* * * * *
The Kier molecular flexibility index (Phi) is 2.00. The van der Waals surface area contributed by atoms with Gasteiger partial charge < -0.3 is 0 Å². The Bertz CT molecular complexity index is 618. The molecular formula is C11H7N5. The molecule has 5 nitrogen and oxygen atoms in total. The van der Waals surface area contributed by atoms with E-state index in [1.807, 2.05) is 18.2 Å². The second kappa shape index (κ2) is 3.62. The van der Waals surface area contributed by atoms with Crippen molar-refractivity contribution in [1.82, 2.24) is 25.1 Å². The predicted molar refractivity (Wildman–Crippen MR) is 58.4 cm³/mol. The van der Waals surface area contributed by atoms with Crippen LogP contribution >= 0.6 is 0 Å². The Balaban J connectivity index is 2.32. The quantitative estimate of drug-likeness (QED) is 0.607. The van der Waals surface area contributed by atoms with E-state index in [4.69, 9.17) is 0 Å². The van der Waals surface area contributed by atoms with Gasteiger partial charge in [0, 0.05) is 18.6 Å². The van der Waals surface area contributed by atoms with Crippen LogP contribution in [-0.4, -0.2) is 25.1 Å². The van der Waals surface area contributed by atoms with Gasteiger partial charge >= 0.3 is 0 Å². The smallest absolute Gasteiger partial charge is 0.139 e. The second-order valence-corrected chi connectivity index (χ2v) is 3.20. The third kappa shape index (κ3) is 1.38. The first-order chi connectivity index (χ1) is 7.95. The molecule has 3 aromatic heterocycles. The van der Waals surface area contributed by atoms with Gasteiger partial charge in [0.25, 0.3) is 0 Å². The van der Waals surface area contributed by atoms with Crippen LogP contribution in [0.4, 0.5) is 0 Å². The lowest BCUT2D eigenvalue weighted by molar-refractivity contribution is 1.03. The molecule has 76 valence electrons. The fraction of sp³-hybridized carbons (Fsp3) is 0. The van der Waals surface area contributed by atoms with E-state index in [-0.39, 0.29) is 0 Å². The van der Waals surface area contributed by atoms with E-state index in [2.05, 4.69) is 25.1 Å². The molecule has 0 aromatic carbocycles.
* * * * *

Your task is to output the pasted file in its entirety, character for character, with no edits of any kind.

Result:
The Kier molecular flexibility index (Phi) is 2.00. The van der Waals surface area contributed by atoms with Gasteiger partial charge < -0.3 is 0 Å². The Bertz CT molecular complexity index is 618. The molecular formula is C11H7N5. The molecule has 5 nitrogen and oxygen atoms in total. The van der Waals surface area contributed by atoms with E-state index in [1.807, 2.05) is 18.2 Å². The second kappa shape index (κ2) is 3.62. The van der Waals surface area contributed by atoms with Crippen molar-refractivity contribution in [1.82, 2.24) is 25.1 Å². The predicted molar refractivity (Wildman–Crippen MR) is 58.4 cm³/mol. The van der Waals surface area contributed by atoms with Crippen LogP contribution >= 0.6 is 0 Å². The Balaban J connectivity index is 2.32. The quantitative estimate of drug-likeness (QED) is 0.607. The van der Waals surface area contributed by atoms with E-state index in [4.69, 9.17) is 0 Å². The van der Waals surface area contributed by atoms with Gasteiger partial charge in [0, 0.05) is 18.6 Å². The van der Waals surface area contributed by atoms with Crippen LogP contribution in [-0.4, -0.2) is 25.1 Å². The van der Waals surface area contributed by atoms with Gasteiger partial charge >= 0.3 is 0 Å². The smallest absolute Gasteiger partial charge is 0.139 e. The second-order valence-corrected chi connectivity index (χ2v) is 3.20. The third kappa shape index (κ3) is 1.38. The first-order chi connectivity index (χ1) is 7.95. The molecule has 3 aromatic heterocycles. The van der Waals surface area contributed by atoms with Gasteiger partial charge in [0.25, 0.3) is 0 Å². The van der Waals surface area contributed by atoms with Crippen LogP contribution in [0.4, 0.5) is 0 Å². The lowest BCUT2D eigenvalue weighted by molar-refractivity contribution is 1.03. The molecule has 76 valence electrons. The fraction of sp³-hybridized carbons (Fsp3) is 0. The van der Waals surface area contributed by atoms with E-state index in [-0.39, 0.29) is 0 Å². The van der Waals surface area contributed by atoms with E-state index in [2.05, 4.69) is 25.1 Å². The molecule has 0 aromatic carbocycles.